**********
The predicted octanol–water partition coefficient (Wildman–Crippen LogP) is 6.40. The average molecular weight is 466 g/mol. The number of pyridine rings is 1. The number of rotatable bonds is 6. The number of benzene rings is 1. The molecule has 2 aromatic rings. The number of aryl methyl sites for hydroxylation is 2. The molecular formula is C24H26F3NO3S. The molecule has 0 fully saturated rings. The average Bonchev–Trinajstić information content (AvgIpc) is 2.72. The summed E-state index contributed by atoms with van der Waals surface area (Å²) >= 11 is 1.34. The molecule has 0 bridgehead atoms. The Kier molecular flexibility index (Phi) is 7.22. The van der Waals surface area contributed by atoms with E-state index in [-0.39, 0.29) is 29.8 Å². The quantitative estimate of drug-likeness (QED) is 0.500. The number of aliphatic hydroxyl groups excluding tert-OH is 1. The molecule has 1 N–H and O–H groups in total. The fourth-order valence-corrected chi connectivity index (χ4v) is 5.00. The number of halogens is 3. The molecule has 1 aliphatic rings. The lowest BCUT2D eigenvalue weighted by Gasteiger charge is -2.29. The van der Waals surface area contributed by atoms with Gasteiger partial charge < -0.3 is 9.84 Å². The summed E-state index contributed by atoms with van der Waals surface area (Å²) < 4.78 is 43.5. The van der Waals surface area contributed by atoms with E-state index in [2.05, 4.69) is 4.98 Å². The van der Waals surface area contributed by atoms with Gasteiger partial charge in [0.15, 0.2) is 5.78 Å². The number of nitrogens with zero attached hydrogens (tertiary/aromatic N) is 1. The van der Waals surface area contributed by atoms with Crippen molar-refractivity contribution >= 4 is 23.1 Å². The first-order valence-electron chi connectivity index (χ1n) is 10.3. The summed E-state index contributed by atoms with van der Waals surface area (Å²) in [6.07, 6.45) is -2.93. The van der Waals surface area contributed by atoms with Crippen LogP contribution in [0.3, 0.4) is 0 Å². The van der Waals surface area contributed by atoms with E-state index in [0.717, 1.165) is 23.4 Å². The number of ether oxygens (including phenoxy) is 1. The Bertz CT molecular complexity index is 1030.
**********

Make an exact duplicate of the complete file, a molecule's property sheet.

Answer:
The predicted octanol–water partition coefficient (Wildman–Crippen LogP) is 6.40. The average molecular weight is 466 g/mol. The number of pyridine rings is 1. The number of rotatable bonds is 6. The number of benzene rings is 1. The molecule has 2 aromatic rings. The number of aryl methyl sites for hydroxylation is 2. The molecular formula is C24H26F3NO3S. The molecule has 0 fully saturated rings. The average Bonchev–Trinajstić information content (AvgIpc) is 2.72. The summed E-state index contributed by atoms with van der Waals surface area (Å²) >= 11 is 1.34. The molecule has 0 bridgehead atoms. The Kier molecular flexibility index (Phi) is 7.22. The van der Waals surface area contributed by atoms with E-state index in [-0.39, 0.29) is 29.8 Å². The quantitative estimate of drug-likeness (QED) is 0.500. The number of aliphatic hydroxyl groups excluding tert-OH is 1. The molecule has 1 N–H and O–H groups in total. The fourth-order valence-corrected chi connectivity index (χ4v) is 5.00. The number of halogens is 3. The molecule has 1 aliphatic rings. The lowest BCUT2D eigenvalue weighted by Gasteiger charge is -2.29. The van der Waals surface area contributed by atoms with Gasteiger partial charge < -0.3 is 9.84 Å². The summed E-state index contributed by atoms with van der Waals surface area (Å²) < 4.78 is 43.5. The van der Waals surface area contributed by atoms with E-state index in [2.05, 4.69) is 4.98 Å². The van der Waals surface area contributed by atoms with Gasteiger partial charge in [0.15, 0.2) is 5.78 Å². The number of nitrogens with zero attached hydrogens (tertiary/aromatic N) is 1. The van der Waals surface area contributed by atoms with Crippen molar-refractivity contribution >= 4 is 23.1 Å². The first-order valence-electron chi connectivity index (χ1n) is 10.3. The summed E-state index contributed by atoms with van der Waals surface area (Å²) in [6.07, 6.45) is -2.93. The van der Waals surface area contributed by atoms with Crippen LogP contribution in [0.3, 0.4) is 0 Å². The van der Waals surface area contributed by atoms with E-state index in [0.717, 1.165) is 23.4 Å². The number of ether oxygens (including phenoxy) is 1. The Bertz CT molecular complexity index is 1030.